Holborn Dining Room at Rosewood London
So many – to the extent that keeping count is a long forgotten practice – hotel restaurants are anonymous places where gastronomic intrigue goes to die. With no consciousness their kitchens dole out every kind of cuisine, a sort of culinary paralysis that is most often found when a diverse and itinerant crowd are the custom. The dining rooms often make you feel like you could be eating this pasta, that curry or even your steak and kidney pie anywhere in the world; anywhere, in fact, except your actual location. While few evoke the spirit of their setting many, frankly, are awful.
But there are exceptions. Holborn Dining Room, situated in the Rosewood Hotel, is one of them. Cavernous in size – it seat 160 covers – and beautiful in sight – all leather seats and marble pillars, it deals in British food, in terms of both dishes and ingredients. There are Sunday Roasts and High Teas, sherry trifles and Argyle smoked salmon. Sure, it leans on other cultures now and again (risotto, burgers and a corned beef hash all make an appearance), but it is emphatically British.
Things start with a nod to the collective stomach of Britain. A steaming bowl of broth, packed with tender smoked ham and juicy cockles, was a delight. It blustered with the security we seek in food. A handful of vibrant herbs lightened its mood. This wintry hangover continues through the relationship of two very on-trend ingredients – pigs’ cheek and kale. This is food built on solid foundations: good produce and technique with nothing remotely tricksy there to balls it up. Add to that Jersey Royals, tiny little pearls of (perfectly cooked) potato wrenched from the ground, kicking and screaming and your concentration wanders. It’s all so inherently familiar and British that you hardly notice how reliable it all is. It’s the kind of food that demands your affection without you knowing.
Chicken paillard came with mango salad, curry sauce and a whole heap of international influence. The chicken was as moist as paillard gets and the curry sauce delicate and aromatic. No wheels are turned but time and again, the kitchen tick all the right boxes.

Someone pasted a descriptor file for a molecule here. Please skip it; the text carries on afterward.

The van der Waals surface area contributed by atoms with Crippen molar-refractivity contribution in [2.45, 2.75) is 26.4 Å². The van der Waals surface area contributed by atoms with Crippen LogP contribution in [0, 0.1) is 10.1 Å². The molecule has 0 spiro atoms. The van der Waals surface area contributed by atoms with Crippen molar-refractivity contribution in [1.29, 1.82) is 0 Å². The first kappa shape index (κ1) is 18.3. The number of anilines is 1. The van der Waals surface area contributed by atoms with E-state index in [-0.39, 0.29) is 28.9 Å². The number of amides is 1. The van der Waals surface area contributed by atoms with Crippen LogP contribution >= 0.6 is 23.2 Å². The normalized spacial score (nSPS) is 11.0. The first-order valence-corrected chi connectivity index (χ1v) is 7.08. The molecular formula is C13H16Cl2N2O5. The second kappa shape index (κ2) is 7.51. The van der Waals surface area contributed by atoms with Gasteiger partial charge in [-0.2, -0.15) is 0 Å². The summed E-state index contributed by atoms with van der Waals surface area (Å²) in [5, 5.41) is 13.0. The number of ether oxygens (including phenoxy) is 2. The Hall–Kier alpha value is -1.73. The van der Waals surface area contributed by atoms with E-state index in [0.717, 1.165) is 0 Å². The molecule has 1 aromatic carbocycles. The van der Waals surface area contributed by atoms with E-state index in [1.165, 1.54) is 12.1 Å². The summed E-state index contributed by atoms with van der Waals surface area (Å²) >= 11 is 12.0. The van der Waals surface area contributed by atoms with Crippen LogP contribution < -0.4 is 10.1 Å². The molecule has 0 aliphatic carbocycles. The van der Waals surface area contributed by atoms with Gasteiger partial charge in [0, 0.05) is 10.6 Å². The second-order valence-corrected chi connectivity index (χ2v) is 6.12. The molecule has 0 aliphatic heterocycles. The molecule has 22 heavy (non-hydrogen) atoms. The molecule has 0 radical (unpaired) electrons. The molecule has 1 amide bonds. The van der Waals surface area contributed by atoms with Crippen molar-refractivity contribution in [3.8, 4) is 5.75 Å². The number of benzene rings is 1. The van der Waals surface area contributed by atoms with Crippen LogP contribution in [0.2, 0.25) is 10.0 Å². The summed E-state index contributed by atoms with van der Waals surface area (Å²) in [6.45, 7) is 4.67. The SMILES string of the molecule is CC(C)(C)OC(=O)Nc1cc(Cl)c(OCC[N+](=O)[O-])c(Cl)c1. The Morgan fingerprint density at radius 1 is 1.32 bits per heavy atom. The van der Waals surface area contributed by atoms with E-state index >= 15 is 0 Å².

Ditto the staff. The chances of someone kneeling down to take your order here are miniscule. Conversations are short and sweet with food and drink flowing at a pleasant pace. Cocktails – especially the Gentry, a Pimms and cucumber number – are like the food before. Reliably excellent.
Not everything worked so successfully. Fried squid arrived limp and things only got more flaccid once desired acidity failed to arrive in a gentleman’s relish mayonnaise.
All other misfires are much more bittersweet. The list of puddings reads like a dream. Such are the joys of Bakewell tarts and treacle puddings that a kitchen is almost damned before it’s started. The bakewell looked like something familiar but in reality was little more than fine raspberry jam, puff pastry (and lots of it) and raspberry ice-cream that rippled with as many crystals as it did fruit. The steamed treacle and whiskey pudding failed on two fronts. Though light in texture, its exterior didn’t have the sinister, dark as sin glint found on many glorious treacle puddings. It looked pale and sad. And the whiskey? Nowhere to be found. The twee little milk bottle filled with silken and delicious custard confirmed that this was a rare case of style over substance.
Pudding caveat aside, Holborn Dining Room has much to be adored. Hosting one of the city’s best looking rooms and serving a brand of assured and confident food, if you’re looking to escape the streets of Holborn, there aren’t many safer bets around.
Holborn Dining Room: 45/60
To book a table at Holborn Dining Room, 252 High Holborn, WC1V 7EN, call 0203 747 8633 or for further information visit here.